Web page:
Review: ‘DREAD’ is a Horror Short that Delivers

Bryden Smith

More stories from Bryden Smith

In Julian Astudillo’s horror debut, the writer, director, and star has created six minutes of sharp, confident art that invigorates emotions that are often buried deep.

We open to Max, who in the first shot of the film suffers a devastating breakup. It’s in these moments that our dark desires surface, and “DREAD” sets out to explore them. Max then isolates himself in the bathtub, which serves as the setting for the remainder of the short while evoking images from horror-classics. Soon, he faces something far worse than a breakup: something evil, something dangerous.

What’s impressive is with nearly no budget, Astudillo achieves remarkably crisp cinematography. The camera angles and video production are nearly seamless, with potent close-ups and lingering shots of Max’s eyes through a fitting black-and-white filter. Sure, some special effects could use some work, but for a guy doing everything himself, it’s more than understandable. Besides, it doesn’t take away from the message or the polished aesthetic.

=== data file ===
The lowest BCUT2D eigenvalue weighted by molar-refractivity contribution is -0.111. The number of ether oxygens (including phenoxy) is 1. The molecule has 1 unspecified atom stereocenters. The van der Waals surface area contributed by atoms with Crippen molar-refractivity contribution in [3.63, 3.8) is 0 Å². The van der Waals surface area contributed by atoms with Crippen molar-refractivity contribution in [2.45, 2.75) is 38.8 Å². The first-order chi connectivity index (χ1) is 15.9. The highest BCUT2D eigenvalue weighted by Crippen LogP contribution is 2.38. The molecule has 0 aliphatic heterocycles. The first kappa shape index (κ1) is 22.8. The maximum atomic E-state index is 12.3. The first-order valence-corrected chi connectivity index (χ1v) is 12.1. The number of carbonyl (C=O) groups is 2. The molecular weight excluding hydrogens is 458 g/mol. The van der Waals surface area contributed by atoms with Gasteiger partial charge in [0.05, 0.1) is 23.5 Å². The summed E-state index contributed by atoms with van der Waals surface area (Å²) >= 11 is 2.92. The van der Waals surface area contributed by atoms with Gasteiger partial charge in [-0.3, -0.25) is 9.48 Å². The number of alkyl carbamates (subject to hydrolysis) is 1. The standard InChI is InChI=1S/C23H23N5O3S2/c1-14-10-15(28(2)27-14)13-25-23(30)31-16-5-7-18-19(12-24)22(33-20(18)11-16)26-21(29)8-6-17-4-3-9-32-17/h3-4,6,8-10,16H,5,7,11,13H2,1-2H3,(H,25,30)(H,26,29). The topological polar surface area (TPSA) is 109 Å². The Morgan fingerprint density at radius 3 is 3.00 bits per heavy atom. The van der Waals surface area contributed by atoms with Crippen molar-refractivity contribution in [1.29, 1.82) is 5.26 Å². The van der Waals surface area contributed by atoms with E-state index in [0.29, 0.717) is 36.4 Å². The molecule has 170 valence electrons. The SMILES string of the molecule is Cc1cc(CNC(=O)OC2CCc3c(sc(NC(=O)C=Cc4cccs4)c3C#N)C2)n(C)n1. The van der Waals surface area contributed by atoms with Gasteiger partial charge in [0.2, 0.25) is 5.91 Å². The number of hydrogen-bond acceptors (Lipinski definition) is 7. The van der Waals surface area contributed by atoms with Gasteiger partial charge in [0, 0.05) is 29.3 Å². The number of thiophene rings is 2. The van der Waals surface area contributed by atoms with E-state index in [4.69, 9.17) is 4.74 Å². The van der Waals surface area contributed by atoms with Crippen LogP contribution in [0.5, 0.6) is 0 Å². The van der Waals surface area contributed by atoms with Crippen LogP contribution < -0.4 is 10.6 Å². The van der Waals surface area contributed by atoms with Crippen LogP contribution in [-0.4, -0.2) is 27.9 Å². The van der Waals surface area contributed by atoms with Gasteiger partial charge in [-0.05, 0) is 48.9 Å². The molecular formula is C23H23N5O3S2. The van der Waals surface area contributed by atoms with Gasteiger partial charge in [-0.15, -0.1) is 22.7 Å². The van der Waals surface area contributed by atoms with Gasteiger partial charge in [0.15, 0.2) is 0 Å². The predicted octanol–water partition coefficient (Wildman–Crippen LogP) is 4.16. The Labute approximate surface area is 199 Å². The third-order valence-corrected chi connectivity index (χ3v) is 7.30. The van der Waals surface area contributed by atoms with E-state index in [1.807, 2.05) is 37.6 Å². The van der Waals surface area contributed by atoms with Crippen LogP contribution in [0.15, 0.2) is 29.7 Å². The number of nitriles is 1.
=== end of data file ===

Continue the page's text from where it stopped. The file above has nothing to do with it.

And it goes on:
From “DREAD,” by Julian Astudillo

It’s clear that Astudillo knows that if done right, a horror film can be more than just thrills. Once viewers are alert with fear, “DREAD” becomes a catalyst for ideas that greatly exceed such primal instincts. This film isn’t just about scaring you for a moment – it forces you to analyze self-image and codependence. It’s about the danger of self-deprecation, which seems to be quietly infecting our culture and our confidence. Moreover, it acutely alludes to anxiety, inner demons and the sometimes devastating power of thought.

“DREAD” is delivered like a bullet, and its themes stick with you. For a self-produced YouTube video to create such a vivid reflection in such a short length, it’s safe to say that Astudillo’s future in film is anything but dreadful.

You can watch the film for free below.